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I can't tell if they're being used interchangeably or if there's some nuanced difference betweem them. Here they are:

$E^∘$

$E_0$

$E_h$

$E^⦵$

If I understand correctly, electrode potential is the same as reduction potential. Redox potential can be both reduction potential and oxidation potential.

EDIT 1:

The context is electrochemistry. andselisk in the comments asked if it was $E^⦵$ or $E^∘$. When I had the superscripted $0$, I actually meant $∘$, as andselisk wrote. I hadn't seen that the sites had used this, and not a zero. andselisk also included this other symbol (⦵) I hadn't seen until now, but I'm now wondering about it too, as I've seen it is used in some equations relating to the topic of electrode/reduction potentials.

EDIT 2:

Here are some links that show why I'm confused:

This Wikipedia article #1 notates reduction potential as $E_0$, whereas this Wikipedia article #2 notates standard electrode potential as $E^∘$. Now, as said, I believe that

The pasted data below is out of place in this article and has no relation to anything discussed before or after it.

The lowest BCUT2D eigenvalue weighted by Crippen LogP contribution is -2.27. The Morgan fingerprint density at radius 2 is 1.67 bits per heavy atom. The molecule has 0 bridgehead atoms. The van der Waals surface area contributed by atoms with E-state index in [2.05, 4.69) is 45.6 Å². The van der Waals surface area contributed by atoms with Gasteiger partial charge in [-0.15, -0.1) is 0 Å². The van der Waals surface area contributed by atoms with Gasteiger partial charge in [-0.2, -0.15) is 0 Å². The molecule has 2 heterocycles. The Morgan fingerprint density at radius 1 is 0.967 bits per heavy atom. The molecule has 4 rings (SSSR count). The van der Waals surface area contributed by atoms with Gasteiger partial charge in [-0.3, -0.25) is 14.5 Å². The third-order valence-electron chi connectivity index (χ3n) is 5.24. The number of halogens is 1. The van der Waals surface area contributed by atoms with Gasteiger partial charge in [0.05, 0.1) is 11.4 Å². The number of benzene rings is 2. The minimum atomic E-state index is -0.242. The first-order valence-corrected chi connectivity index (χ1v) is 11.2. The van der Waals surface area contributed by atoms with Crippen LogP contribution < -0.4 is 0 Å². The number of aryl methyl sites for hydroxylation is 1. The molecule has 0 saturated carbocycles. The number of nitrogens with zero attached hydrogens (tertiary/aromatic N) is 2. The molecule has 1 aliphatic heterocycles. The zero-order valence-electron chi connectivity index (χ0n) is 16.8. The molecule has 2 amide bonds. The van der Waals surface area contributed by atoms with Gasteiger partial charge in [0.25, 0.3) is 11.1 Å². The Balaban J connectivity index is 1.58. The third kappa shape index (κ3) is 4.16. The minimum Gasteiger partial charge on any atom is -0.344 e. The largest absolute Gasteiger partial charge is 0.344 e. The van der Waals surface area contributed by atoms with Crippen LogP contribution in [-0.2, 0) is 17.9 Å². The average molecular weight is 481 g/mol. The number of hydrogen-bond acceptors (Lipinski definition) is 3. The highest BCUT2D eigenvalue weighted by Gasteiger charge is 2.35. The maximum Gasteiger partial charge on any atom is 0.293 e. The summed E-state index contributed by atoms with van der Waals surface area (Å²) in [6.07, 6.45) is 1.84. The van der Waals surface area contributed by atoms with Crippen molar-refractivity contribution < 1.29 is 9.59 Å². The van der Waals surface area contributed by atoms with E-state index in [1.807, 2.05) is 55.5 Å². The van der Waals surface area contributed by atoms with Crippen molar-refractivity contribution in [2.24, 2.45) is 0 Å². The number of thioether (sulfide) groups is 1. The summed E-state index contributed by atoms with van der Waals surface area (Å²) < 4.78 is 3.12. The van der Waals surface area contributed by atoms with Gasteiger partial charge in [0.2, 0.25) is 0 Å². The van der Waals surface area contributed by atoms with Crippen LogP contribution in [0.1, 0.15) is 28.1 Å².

reduction potential = electrode potential

Perhaps the first article is referring to the unknown absolute reduction/electrode potential, and the second article is referring to standard reduction/electrode potential.

EDIT 3:

Perhaps there actually is a difference between reduction potential and electrode potential. Maybe they both describe the exact same phenomenon, but in different contexts. Here's the nuance I propose:

A species can only be said to have an electrode potential when this species exists as an electrode. Its electrode potential is the same as its reduction potential, but it is being viewed in the context of an electrode. One could still refer to the electrode potential as a reduction potential.

However, if one's is talking about the reduction potential of a species when it isn't an electrode, it is simply a reduction potential.

If it is an electrode: can use both reduction potential and electrode potential.

If it isn't an electrode: can only use reduction potential.

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